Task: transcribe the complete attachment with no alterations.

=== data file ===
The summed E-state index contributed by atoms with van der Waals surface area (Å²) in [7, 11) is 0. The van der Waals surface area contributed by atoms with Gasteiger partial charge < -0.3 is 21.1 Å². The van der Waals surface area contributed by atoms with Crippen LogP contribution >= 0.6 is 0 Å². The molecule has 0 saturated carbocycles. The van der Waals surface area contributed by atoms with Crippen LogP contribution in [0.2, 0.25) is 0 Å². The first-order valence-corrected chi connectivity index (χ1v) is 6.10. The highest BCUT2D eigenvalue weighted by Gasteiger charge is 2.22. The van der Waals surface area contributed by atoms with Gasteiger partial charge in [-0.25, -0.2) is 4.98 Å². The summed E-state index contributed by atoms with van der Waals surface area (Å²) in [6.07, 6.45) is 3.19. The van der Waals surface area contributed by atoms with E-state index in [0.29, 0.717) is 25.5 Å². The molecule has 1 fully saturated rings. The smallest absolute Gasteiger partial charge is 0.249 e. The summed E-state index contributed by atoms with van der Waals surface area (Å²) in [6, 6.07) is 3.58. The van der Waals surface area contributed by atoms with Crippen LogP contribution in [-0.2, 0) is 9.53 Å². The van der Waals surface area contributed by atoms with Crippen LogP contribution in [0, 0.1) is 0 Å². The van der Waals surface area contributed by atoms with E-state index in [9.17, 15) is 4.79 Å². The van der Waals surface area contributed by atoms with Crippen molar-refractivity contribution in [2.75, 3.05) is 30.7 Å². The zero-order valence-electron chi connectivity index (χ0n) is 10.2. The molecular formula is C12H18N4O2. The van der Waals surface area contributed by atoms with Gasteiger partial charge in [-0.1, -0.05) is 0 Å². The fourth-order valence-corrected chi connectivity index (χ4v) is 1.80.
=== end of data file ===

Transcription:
The summed E-state index contributed by atoms with van der Waals surface area (Å²) in [7, 11) is 0. The van der Waals surface area contributed by atoms with Gasteiger partial charge < -0.3 is 21.1 Å². The van der Waals surface area contributed by atoms with Crippen LogP contribution >= 0.6 is 0 Å². The molecule has 0 saturated carbocycles. The van der Waals surface area contributed by atoms with Crippen LogP contribution in [0.2, 0.25) is 0 Å². The first-order valence-corrected chi connectivity index (χ1v) is 6.10. The highest BCUT2D eigenvalue weighted by Gasteiger charge is 2.22. The van der Waals surface area contributed by atoms with Gasteiger partial charge in [-0.25, -0.2) is 4.98 Å². The summed E-state index contributed by atoms with van der Waals surface area (Å²) in [6.07, 6.45) is 3.19. The van der Waals surface area contributed by atoms with E-state index in [0.29, 0.717) is 25.5 Å². The molecule has 1 fully saturated rings. The smallest absolute Gasteiger partial charge is 0.249 e. The summed E-state index contributed by atoms with van der Waals surface area (Å²) in [6, 6.07) is 3.58. The van der Waals surface area contributed by atoms with Crippen LogP contribution in [-0.2, 0) is 9.53 Å². The van der Waals surface area contributed by atoms with Crippen LogP contribution in [0, 0.1) is 0 Å². The van der Waals surface area contributed by atoms with E-state index in [9.17, 15) is 4.79 Å². The van der Waals surface area contributed by atoms with Crippen molar-refractivity contribution in [2.75, 3.05) is 30.7 Å². The zero-order valence-electron chi connectivity index (χ0n) is 10.2. The molecular formula is C12H18N4O2. The van der Waals surface area contributed by atoms with Gasteiger partial charge in [-0.1, -0.05) is 0 Å². The fourth-order valence-corrected chi connectivity index (χ4v) is 1.80.